I promise I’ll stop talking about pianos and music theory now. However, that information will inform the other recorders below, so you’ll find it useful.


Sopranino recorders are rarely used in consorts, but still fun enough to be listed here. I mean come on, it’s the type Paul McCartney used in “Fool on the Hill”!

Adding “-in-” to an Italian word means “smaller,” so a sopranino recorder is smaller than the soprano and sounds higher. They are around 7 inches long and have a one-octave range of F5-F6.

This means the soprano’s range is wider than theirs and covers all their notes. Traditionally, sopraninos play descants and countermelodies.

A popular choice is the Yamaha YRN-302B.


Alto recorders are the next lowest recorder after sopranos, with a two-octave range of F4-F6. This means they cover most of the soprano’s range as well as several pitches below it.

Altos appear just like sopranos, but are longer at about 1 and a half feet. Because their range includes notes the soprano cannot reach, they are probably more useful to buyers than sopraninos.

If you teach recorders in a school, altos could be very helpful for adolescents and beginner music theory. Their lower range allows changing male voices to match their exact pitch. Its range also lets students play wider chords, illustrating chord theory.

When it comes to buying options, you can consider this Suzuki recorder, as well as this Yamaha model. By now you must’ve realized Yamaha is a dominant force when it comes to recorders!


Because the lowest pitch on sopranos and altos is different (C and F, respectively), this means pitch names will be different for identical fingering. If this confuses you or your students, the tenor might be perfect for you!

I could list all its specs, but here is the easiest, most relevant summary for you: it is exactly like the soprano, only an octave lower!

This means its two-octave range goes from C4 to C6. If you look back at the alto, this means they share about two-thirds of their ranges.

If you are deciding between tenors and altos, decide whether range or ease of playing is more important. If you need a wider range from a soprano’s, then you will want an alto. However, if you want something that is easy to relate to sopranos, a tenor would be great.

When it comes to pricing, tenor recorders are significantly costlier than soprano or alto recorders. Be prepared to spend over $50 for a decent instrument! Choices include models from Aulos and Yamaha.


A bass recorder is great if you want a full consort sound with full, rich bass notes. Although their appearance might remind you of intimidating reed instruments like clarinets and oboes, they are still easy to play.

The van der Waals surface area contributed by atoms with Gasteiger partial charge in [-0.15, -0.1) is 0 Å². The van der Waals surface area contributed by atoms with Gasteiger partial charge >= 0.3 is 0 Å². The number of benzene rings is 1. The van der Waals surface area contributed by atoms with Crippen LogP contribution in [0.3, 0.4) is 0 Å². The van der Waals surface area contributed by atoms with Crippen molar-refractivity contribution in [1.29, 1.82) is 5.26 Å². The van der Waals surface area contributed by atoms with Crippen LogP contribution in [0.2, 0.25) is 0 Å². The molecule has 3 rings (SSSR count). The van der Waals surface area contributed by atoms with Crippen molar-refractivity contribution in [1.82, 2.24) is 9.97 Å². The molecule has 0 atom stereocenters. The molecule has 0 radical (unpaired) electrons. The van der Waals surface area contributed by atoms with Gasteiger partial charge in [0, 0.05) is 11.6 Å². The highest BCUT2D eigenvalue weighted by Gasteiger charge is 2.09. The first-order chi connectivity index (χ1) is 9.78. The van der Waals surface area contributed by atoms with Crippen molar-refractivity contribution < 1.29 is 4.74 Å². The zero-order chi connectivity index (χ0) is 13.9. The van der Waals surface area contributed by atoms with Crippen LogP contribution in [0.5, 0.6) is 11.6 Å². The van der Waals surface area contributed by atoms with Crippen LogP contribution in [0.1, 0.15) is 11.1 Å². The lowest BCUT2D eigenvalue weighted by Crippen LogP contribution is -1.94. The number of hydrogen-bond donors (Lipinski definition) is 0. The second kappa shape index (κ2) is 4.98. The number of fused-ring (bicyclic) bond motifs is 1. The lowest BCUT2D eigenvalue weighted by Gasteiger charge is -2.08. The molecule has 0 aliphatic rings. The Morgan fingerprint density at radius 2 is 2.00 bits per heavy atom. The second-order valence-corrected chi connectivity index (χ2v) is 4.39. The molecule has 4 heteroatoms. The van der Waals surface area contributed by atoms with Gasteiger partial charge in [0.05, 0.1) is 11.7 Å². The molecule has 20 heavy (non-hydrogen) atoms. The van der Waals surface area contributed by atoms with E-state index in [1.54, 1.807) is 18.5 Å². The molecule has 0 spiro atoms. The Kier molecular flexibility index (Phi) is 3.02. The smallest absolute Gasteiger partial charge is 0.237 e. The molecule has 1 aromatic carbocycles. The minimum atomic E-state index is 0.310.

Basses have a two octave range of F3-F5, making them one octave lower than an alto. Interestingly, although they go over an octave lower than sopranos, they still share four with them.

At about three feet long, basses would be awkward to play if they were completely straight. Manufacturers add a slight bend to the mouthpiece, just like saxophones or bass clarinets.

This bend makes the holes easier to reach. Even then, the holes are spread far apart. This is why they have several keys like reed instruments, which allow players to cover some holes without actually covering them with their fingers.

If you play the clarinet, you understand these changes. The soprano clarinet is completely straight, but the bass clarinet is curved for the exact same reasons.

Owing to these significant differences in size and build, bass recorders can easily cost 10x the price of soprano recorders. A popular option is again from, you guessed it, Yamaha!

Other Types

The most common consort quartet today uses a soprano, alto, tenor, and bass. While these, along with the sopranino, are the most common recorders today, they are not the only ones available.

The other types of recorders are used for very specific purposes, and you probably won’t need them for most projects. However, for curiosity’s sake, I list several of them below:

Piccolo: C6-C8

Great bass: C3-A4. These stand up straight on the ground and use a small metal tube connecting the mouthpiece to its body. This function is identical to bassoons.

Contrabass: F2-F3

Sub-great bass: C2-A3

Sub-contrabass: F1-F2


As you can see, the recorder has a unique – and at times surprising – history spanning several centuries.

I certainly hope you gained a new appreciation for the recorder after reading this, even if you don’t race off to find a recorder playlist on Spotify. If nothing else, it really shows how people can find inspiration from the most intriguing sources.

So next time your son pulls out that neon green recorder to play “Hot Cross Buns” at level 11, why not find yourself one and join in for a centuries-long tradition of fun and music!

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About Brian Campbell

Brian has been playing piano since elementary school and started learning guitar in 7th grade. He teaches K-8 students in Columbus, Ohio, and writes lessons covering a broad spectrum of genres. As a child, he moved back and forth between Colorado and West Africa. He credits those experiences with opening his eyes to the cultural and artistic diversity he appreciates today. Several of his favorite musicians include J.S. Bach, John Coltrane, Bill Evans, the Beatles, Jimi Hendrix, and Radiohead. When not doing music and teaching, you can find Brian reading, hiking, traveling, or making just one more shot of espresso.